the cotton-bales with which the Queen was protected, afforded an avenue of escape, and the majority of the men and officers succeeded in reaching the De Soto. I ordered this boat to be brought up as far as it was practicable without being struck, and sent her yawl to the Queen. Lieutenant [John L.] Tuthill and THIRD Master Duncan bravely volunteered for this purpose.
I remained with the De Soto over an hour, picking up men cotton-bales. Lieutenant Tuthill barely succeeded in escaping from the Queen, the rebels boarding her in skiffs as he escaped. Me. Duncan staid too long and was captured. The Queen cloud easily have been burned, but this could not be done while Captain Thompson was on board, and it was impossible to remove him. All the passages had been blocked up with cotton. The interior of the boat was intensely dark, full of steam, and strewn with shattered furniture. The display of a light enabled the batteries to strike her with unerring certainty. To have brought the De Soto alongside would have insured her destruction, as the light from the latter's furnaces rendered her a conspicuous mark. A dense fog sprang up as we started down in the De Soto, and she lost her rudders by running into the bank. Drifting down 15 miles, I took possession of the Era, and scuttled and burned the De Soto and barge. Knowing that the rebels would lose no time in pursuing, I pushed on down through the fog, throwing off the corn to lighten her. We reached the Mississippi at dawn, opposite Ellis' Cliffs. Mr. Garvey ran the Era, a boat drawing less than 2 feet of water, "hard aground," actually permitting her wheels to make several revolutions after she had struck, and it was with the utmost difficulty she could be gotten off. The disloyal sentiments openly expressed by Mr. Garvey a few hours previous to this occurrence rendered it necessary for me to place him under arrest, and fixed upon me the unwilling conviction that the loss of the Queen was due to the deliberate treachery of her pilot. It is to be regretted that the unfortunate illness of Mr. Scott Long, who piloted the Queen past Vicksburg, rendered it necessary for me to intrust the Queen to the management of Mr. Garvey.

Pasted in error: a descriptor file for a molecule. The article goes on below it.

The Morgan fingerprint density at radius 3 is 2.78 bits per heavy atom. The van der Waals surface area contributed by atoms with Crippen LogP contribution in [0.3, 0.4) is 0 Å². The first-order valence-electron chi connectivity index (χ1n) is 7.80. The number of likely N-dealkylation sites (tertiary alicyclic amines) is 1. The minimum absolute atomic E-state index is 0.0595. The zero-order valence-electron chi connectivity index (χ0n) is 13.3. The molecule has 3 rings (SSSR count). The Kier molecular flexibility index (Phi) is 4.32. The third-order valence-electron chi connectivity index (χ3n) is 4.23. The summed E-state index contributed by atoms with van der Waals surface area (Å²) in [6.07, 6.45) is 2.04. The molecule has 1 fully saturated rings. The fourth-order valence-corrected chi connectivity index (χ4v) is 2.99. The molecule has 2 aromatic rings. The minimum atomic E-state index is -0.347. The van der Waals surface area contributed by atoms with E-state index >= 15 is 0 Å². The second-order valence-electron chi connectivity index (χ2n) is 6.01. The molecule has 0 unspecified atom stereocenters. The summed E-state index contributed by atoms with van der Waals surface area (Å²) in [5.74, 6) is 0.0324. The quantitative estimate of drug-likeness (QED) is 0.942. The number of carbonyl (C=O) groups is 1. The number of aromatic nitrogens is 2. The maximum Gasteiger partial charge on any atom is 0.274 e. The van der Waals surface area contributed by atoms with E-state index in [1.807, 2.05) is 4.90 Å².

The next morning, a short distance below Natchez, I met the Indianola. Captain [George] Brown thought that he might be able to ascend red River and destroy the battery at Gordon's Landing, and I accompanied him down in the Era, leading the gone 3 miles when a break in the dense fog disclosed a steamer rapidly moving up stream about a mile ahead. I at once rounded to,, and caused the whistle to be blown, to warn captain Brown of her presence. As soon as the rebel steamer, which was undoubtedly the Webb, perceived the Indianola, she turned and fled. the latter fired two shots at her, but without effect. I learned afterward that three other armed boats had been sent in pursuit of the Era, and had been turned back by the Webb on her retreat. They all went back up the Red River.
On reaching this stream, Captain Brown decided not to ascend it, and I thought it best to return at once. . Thinking we might be attacked on the way up, I seized 170 bales of cotton, and protected the Era's machinery as far as practicable. At Saint Joseph I landed and seized the mails, and learned from them that Colonel [Wirt] Adams was waiting for us at Grand Gulf with two pieces of artillery. Thirty-six shots were fired at the Era while passing this point, none of which took effect. On reaching Island Numbers 107, a body of riflemen opened a heavy fire upon the Era from the Mississippi shore.?Suspecting it to be a ruse to draw us to the other side of the river, I decided on keeping to the right of the island. The furnaces of the Era became so clogged at this point that